Cool Japan showcases the world’s fascination with all things Japanese: from Hello Kitty to samurai and from well-known Japanese horror to kawaii (‘cute’) fashion from the streets of Tokyo. After attracting record crowds to Leiden’s Volkenkunde Museum last year, the exhibition has been revamped and will open in Amsterdam from 28 September 2018. Alongside other exhibits, the capital’s Tropenmuseum has added an installation by the Japanese artist Sebastian Masuda. The candy pink ‘Colorful Rebellion – Seventh Nightmare’ has previously been shown in Tokyo, New York and Miami. Now it’s on show in the Netherlands for the first time.
Cuddly toys and faux fur
Japan’s Sebastian Masuda has achieved worldwide recognition as an artist and kawaii pioneer. In the Netherlands he’s principally known for the famous Kawaii Monster Café in Tokyo and his ‘Escape from Anonymouse’ performance at Amsterdam’s NSDM dock. Masuda’s travels and activities serve to unite the worldwide kawaii-community and in 2017 he was appointed cultural ambassador for Japan. His ‘Colorful Rebellion – Seventh Nightmare’ installation is a colourful room with an empty, white bed. The chamber’s walls are festooned with unconventional materials such as plastic toys, cuddly toys, ribbons and faux fur. The artwork constitutes a representation of Masuda’s complex imaginative world but is at the same time a portrait of the Harajuku neighbourhood, cradle of kawaii. In this district cuteness is deployed as a means of empowerment and self-expression: by plunging into a world of childish fantasy, people can escape conformity to the dominant norm.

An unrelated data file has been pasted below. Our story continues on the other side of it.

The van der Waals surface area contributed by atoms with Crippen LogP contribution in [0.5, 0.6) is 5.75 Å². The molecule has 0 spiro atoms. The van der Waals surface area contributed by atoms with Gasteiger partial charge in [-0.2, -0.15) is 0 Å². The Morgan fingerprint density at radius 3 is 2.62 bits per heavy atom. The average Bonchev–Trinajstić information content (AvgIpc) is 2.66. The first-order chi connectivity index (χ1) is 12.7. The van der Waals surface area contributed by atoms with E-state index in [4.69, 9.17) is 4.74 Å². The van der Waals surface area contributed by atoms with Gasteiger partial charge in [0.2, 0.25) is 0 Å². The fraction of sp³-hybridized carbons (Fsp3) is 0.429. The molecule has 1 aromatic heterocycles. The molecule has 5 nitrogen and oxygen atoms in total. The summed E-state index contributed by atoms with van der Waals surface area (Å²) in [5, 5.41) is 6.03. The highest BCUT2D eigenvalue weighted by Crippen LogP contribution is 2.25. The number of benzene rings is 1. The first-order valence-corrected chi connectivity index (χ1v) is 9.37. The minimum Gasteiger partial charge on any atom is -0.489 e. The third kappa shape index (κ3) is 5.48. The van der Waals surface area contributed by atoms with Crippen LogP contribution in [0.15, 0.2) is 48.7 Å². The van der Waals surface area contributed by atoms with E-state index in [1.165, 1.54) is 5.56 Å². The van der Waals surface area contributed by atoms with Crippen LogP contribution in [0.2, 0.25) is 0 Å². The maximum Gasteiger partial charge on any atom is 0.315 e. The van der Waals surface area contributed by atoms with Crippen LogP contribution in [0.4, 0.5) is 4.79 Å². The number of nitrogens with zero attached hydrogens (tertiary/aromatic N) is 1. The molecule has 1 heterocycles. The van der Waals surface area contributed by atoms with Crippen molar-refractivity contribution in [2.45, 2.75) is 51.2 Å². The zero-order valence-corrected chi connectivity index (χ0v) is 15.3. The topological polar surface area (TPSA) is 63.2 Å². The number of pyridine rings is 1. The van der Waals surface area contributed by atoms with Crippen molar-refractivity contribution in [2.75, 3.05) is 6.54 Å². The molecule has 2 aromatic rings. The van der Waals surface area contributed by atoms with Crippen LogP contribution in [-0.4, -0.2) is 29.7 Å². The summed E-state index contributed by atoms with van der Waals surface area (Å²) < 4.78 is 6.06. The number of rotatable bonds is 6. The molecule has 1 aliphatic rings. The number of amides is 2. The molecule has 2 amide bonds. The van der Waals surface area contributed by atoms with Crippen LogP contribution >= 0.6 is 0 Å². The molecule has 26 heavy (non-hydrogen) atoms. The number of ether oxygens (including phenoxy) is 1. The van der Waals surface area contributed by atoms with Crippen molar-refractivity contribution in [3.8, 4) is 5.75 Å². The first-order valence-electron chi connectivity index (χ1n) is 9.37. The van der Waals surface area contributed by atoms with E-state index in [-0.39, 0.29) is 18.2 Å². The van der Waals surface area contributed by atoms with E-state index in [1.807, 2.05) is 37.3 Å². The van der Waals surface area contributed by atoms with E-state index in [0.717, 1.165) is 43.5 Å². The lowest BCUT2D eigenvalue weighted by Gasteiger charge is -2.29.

Contemporary icons in historic perspective
Using historic highlights from its world-famous Japan collection, the Tropenmuseum shows how such contemporary icons are predicated on a long and venerable tradition. Modern illustrators and old masters display striking similarities. Cool Japan shows how age-old techniques and visual tricks in historical prints, woodcuts and paintings are still deployed by modern mangaka (illustrators) and animators. Eye-catching centerpiece is the four-meter-high painting Uki-Uki by Matsuura Hiroyuki, whose combination of traditional and contemporary elements perfectly encapsulates the exhibition’s central theme.
For fans and newcomers
Not only is there lots to see, there’s also lots to do. Visitors can game to their hearts’ content on Japanese arcade machines or converse with Pepper, the human robot. For fans of comic books and graphic novels there are thousands of mangas to choose from for a good read. And there’s more: a whole range of activities and events have been planned around the theme of Cool Japan, such as manga drawing workshops and Museumnacht. Cool Japan is a spectacularly designed exhibition for fans and newcomers, for young and old.
The Cool Japan exhibition runs from 28 September 2018 through 1 September 2019 and has been conceived with the support of the BankGiro Loterij.
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